Rafidah says personally advised Pakatan ministers, wives against ego trip, corruption

Tan Sri Rafidah Aziz speaks during the ‘Gerak Patriot Forum Series’ at Universiti Malaya June 29, 2019. — Picture by Miera Zulyana
Tan Sri Rafidah Aziz speaks during the ‘Gerak Patriot Forum Series’ at Universiti Malaya June 29, 2019. — Picture by Miera Zulyana

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KUALA LUMPUR, June 29 ― Former minister Tan Sri Rafidah Aziz today revealed her recent no-holds-barred talk at the request of Prime Minister Tun Dr Mahathir Mohamad, where she disclosed having bluntly advised the mostly months-old ministers and their wives against going on “ego trips” or engaging in corruption.

Rafidah, who was herself previously the international trade and industry minister for about 21 years, said she gave a talk lasting more than one hour on December 8, 2018 to ministers, deputy ministers and top civil servants in the new Pakatan Harapan administration.

“First I give a talk to support staff, special secretary and political secretary. Second, I have to give a talk to the ministers’ wives, deputy ministers’ wives. Thirdly, give a talk to ministers.

“And who sat there in front? The prime minister and his wife,” she told a public forum today, adding that Dr Mahathir would already have known what she would say due to their decades-long working relationship in the past.

Rafidah said she shared what “I think they need to know”, noting that she had started off by telling the ministers to not go on an “ego trip” after being elevated to their new positions.

“What do I mean by ego trip? Look at your car, how many of you got nameplate ‘menteri’ (minister)? 

“And you go somewhere, the security guard and the police salute. They are not saluting you, they are saluting your car. You get down the car, you walk in the mall, nobody even recognises you.

“I said I look at the prime minister’s car, doesn’t say PM there, just says ‘2020’,” she said when recounting her talk.

Rafidah said she also advised the ministers’ wives and children from going on an “ego trip” by preferring to use honorary titles such as “Datuk Seri” or “Datuk” when referring to the ministers, instead of using their names or referring them as their father.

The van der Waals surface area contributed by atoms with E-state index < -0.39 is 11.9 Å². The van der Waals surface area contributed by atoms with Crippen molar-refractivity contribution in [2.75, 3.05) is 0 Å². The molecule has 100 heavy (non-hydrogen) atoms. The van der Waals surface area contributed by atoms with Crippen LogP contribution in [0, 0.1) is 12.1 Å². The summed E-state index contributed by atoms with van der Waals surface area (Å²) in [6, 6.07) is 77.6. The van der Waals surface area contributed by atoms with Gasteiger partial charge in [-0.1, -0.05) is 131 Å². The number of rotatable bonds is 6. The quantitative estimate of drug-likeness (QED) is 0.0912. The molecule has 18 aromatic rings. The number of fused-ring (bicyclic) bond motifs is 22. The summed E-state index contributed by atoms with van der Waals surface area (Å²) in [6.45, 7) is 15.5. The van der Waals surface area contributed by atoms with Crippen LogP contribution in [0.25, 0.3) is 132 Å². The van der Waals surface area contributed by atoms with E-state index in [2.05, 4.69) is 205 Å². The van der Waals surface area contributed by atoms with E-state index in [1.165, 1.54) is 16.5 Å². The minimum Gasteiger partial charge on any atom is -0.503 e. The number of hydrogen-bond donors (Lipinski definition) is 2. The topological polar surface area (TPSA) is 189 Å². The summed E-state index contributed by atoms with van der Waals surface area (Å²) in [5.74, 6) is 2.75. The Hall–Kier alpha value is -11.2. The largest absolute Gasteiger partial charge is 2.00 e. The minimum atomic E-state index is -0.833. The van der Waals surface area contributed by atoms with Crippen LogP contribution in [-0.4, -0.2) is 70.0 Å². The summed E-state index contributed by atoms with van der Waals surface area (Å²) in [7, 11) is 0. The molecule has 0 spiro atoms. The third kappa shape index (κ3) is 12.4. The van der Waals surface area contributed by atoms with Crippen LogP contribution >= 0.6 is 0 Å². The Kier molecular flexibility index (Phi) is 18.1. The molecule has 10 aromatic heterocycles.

Rafidah also recalled her mother’s own remark of living a “blessed life” where one who has not betrayed the trust of people can sleep well, noting that she had advised the new leaders against corruption.

Rafidah also questioned the need to accumulate so much while being in administration, pointing out that all expenses including for maids and drivers are paid by the government and also noting that wealth would be left behind when one dies.

“So you leave everything behind, all the money, glory and title. What are you supposed to do? Work.

“Don’t surround yourself with cronies, surround yourself with civil servants who know the job, who can advise you,” she said.

“I said this is a trust of the people in you. If you are corrupt, look at those who are now proven corrupt, where you want to put your face?

“You think you can sleep well at night? You think you can pretend to smile? You should smile from your heart,” she added.

Rafidah said she had given her talk to pin drop silence.

“I did that, I was asked to talk, not that these people have not been told, some are stubborn,” said Rafidah, who was MITI minister from 1987 to 2008.

Rafidah revealed the talk she had given when asked during the forum to provide her advice to ministers who claim that their senior civil servants were undermining them.

Rafidah had also responded by saying that all senior and junior civil servants alike would be bound by certain rules and standard operating procedures.

“No reason why anybody senior or junior should be allowed to digress, in the context of good governance,” she said, noting that she would have removed such senior servants if they went against the procedures.

“Because you can’t have these kind of wrong examples set by so-called seniors,” she said, adding that senior civil servants should know better and are supposed to guide the ministers if the latter are new to the job.

Rafidah said she had also advised the ministers to treat civil servants as “friends” and not “make enemies” of them, but also said civil servants found to be corrupt should be removed.

Rafidah was speaking at a forum titled The Current State of Malaysia’s Education System and the Way Forward, which was jointly organised by Pergerakan Tenaga Akademik Malaysia (GERAK) and Persatuan Patriot Kebangsaan (Patriot) and held at Universiti Malaya’s law faculty.

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